This process can’t produce as much water as powered desalination, but recent breakthroughs have significantly increased the efficiency of systems that take this approach. Question marks over their practicality remain, though, says Li, due to the use of expensive materials or the tendency for devices to get clogged up with salt crystals.

Now, Li and colleagues have devised a new approach that both matches the efficiency of the best solar evaporation systems and eliminates the problem of salt accumulation, all while using cheap and easy-to-find materials. “The materials we use are almost household items,” says Li. “This is a simple and low-cost device that can help people in developing countries, or those struggling after natural disasters, get the freshwater that they need.”

Schematic diagram of a smart solar evaporation furnace involving dissolved ions and natural convection in an aqueous environment A confined water layer above a floating thermal insulation, according to new research from MIT, yields a water-desalination and purification system that can inexpensively provide 6.5 liters of clean water per day for a personal-size device. MIT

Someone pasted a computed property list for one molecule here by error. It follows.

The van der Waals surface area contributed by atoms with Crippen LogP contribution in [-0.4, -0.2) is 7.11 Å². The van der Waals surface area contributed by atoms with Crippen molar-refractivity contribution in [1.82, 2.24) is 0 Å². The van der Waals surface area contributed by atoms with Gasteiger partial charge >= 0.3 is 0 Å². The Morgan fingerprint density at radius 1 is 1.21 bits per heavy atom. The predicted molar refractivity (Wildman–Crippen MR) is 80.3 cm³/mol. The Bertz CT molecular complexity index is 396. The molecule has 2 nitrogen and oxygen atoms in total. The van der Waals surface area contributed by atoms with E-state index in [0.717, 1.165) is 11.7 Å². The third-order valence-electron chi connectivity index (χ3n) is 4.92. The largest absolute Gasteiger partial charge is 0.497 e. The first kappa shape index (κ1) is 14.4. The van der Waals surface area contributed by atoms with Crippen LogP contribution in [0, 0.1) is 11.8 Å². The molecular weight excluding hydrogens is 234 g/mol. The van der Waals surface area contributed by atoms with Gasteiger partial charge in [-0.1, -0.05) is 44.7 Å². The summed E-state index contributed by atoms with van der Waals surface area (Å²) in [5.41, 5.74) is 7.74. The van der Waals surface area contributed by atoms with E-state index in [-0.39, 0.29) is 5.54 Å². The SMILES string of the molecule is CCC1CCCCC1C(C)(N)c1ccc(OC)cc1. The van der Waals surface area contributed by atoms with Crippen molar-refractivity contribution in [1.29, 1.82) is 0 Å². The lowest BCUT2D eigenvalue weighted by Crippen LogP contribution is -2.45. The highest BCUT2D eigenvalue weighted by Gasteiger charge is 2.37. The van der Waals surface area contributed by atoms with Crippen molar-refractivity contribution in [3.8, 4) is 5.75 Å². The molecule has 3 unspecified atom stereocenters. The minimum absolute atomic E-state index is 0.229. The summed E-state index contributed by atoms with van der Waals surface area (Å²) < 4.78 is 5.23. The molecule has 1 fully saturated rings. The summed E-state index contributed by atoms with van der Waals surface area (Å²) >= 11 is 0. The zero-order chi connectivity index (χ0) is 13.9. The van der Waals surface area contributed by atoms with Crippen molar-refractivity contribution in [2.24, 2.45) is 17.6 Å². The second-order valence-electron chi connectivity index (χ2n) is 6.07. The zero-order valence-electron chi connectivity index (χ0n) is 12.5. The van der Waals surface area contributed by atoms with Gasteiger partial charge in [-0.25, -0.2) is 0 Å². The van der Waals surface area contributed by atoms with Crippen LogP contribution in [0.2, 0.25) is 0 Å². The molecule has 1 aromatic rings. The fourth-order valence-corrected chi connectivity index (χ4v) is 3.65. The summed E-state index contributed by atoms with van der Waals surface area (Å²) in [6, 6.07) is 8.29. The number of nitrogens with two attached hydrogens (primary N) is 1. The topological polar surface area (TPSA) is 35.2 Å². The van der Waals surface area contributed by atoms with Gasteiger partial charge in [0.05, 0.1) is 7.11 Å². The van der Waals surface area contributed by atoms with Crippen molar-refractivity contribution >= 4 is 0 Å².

One of the main challenges with solar evaporation is generating high enough temperatures to efficiently generate vapor. If you leave a bucket out in the sun, the bulk of the heat will simply diffuse evenly throughout the mass of water. To get around this roadblock, researchers have in recent years devised ways to concentrate heat from the sun on smaller amounts of water, boosting the evaporation efficiency.

Typically this is done using a porous “wicking” structure, which floats on top of a water reservoir and naturally draws liquid up in much the same way water will climb up a piece of tissue paper. These materials are also designed to absorb solar energy and to be insulating, so the resulting heat doesn’t diffuse into the reservoir below. This results in the thin layer of water at the top of the structure receiving a concentrated dose of heat, generating vapor much more efficiently.